Chronic Pain: Dealing Day-to-Day

An effective pain management program should include the following elements:

  • Statement of desired outcome.
  • Before treatment begins, you should be allowed to state the result you want.
  • Use of a pain analog scale before and after treatment. This is a technique in which you describe your pain on a scale of 0 to 10, with zero representing an absence of pain and 10 representing unbearable pain.
  • Goal orientation. The establishment of measurable goals and regular review of your progress toward achieving those goals is important.
  • Interaction and dialogue between the therapist and the patient. You also should be allowed to offer feedback about the therapy.

Other tips to help you deal daily with your pain include:

  • Use good posture. People with chronic pain should try to improve their posture. Good posture helps to minimize pressure on your joints and muscles. On the other hand, poor posture stresses muscles and may cause them to stretch or shorten. Stretched muscles are weakened, whereas shortened muscles are more prone to injury and pain.
  • Exercise. Exercise therapy is one of the best methods for helping you reduce or eliminate many forms of chronic pain. It can help you strengthen muscles, increase joint range and achieve a state of physical fitness that allows you to perform everyday activities without pain or discomfort.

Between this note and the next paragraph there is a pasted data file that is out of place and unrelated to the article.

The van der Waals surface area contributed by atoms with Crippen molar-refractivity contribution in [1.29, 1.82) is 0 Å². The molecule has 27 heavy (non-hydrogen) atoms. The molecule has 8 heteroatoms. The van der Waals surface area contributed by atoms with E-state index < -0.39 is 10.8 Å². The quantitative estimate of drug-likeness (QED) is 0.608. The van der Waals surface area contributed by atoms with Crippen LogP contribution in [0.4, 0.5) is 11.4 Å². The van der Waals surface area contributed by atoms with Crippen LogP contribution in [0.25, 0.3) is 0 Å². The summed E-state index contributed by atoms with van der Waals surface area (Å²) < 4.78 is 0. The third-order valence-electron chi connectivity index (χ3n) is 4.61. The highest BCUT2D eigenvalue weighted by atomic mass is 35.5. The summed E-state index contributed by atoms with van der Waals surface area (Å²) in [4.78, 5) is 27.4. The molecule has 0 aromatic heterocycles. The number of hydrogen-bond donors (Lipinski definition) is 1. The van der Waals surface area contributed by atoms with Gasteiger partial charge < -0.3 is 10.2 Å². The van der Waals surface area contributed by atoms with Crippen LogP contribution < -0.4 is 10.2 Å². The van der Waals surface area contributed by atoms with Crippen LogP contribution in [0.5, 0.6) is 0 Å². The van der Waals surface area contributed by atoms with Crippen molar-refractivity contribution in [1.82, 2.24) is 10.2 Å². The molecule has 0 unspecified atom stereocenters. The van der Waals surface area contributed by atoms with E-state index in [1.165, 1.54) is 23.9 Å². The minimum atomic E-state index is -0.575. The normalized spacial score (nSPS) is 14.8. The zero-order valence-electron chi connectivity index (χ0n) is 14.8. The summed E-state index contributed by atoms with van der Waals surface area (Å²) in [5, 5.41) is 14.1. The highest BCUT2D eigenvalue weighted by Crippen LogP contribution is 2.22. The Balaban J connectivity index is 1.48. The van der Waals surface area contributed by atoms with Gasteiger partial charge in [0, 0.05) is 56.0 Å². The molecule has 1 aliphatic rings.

• If you need more help, seek it. Many people who experience pain suffer associated mental anguish. Feelings such as anger, sadness and hopelessness can overwhelm people who are suffering from pain. They can even lead to feelings of suicide, especially in those with depression. These feelings can change your mood and personality and interfere with relationships and work and sleep patterns. Counselors and support groups can help you to better cope with your condition.
  • Be honest with yourself and your doctor. Pain is not a sign of weakness. If you cannot accept your pain and tell your doctor about it, you cannot receive the proper treatment for it. Don't let yourself be embarrassed - pain is nothing to be embarrassed about. Tell your doctor all of your symptoms. Don't generalize. Say how it hurts and where. With such an honest evaluation, you'll have a much better chance of being properly and effectively treated.

Living with pain can pay a drastic toll on your life. It can affect you daily activities, your mood and your health. However, pain is not a necessary evil. You can and should treat and attempt to prevent it. Once the pain is taken care of, you will find that you're better able to do the things you want. You'll feel better and be healthier. You can turn your attention back to what you want to do, instead of worrying if it'll be too painful.

Reviewed by Vikas Garg, M.D., MSA

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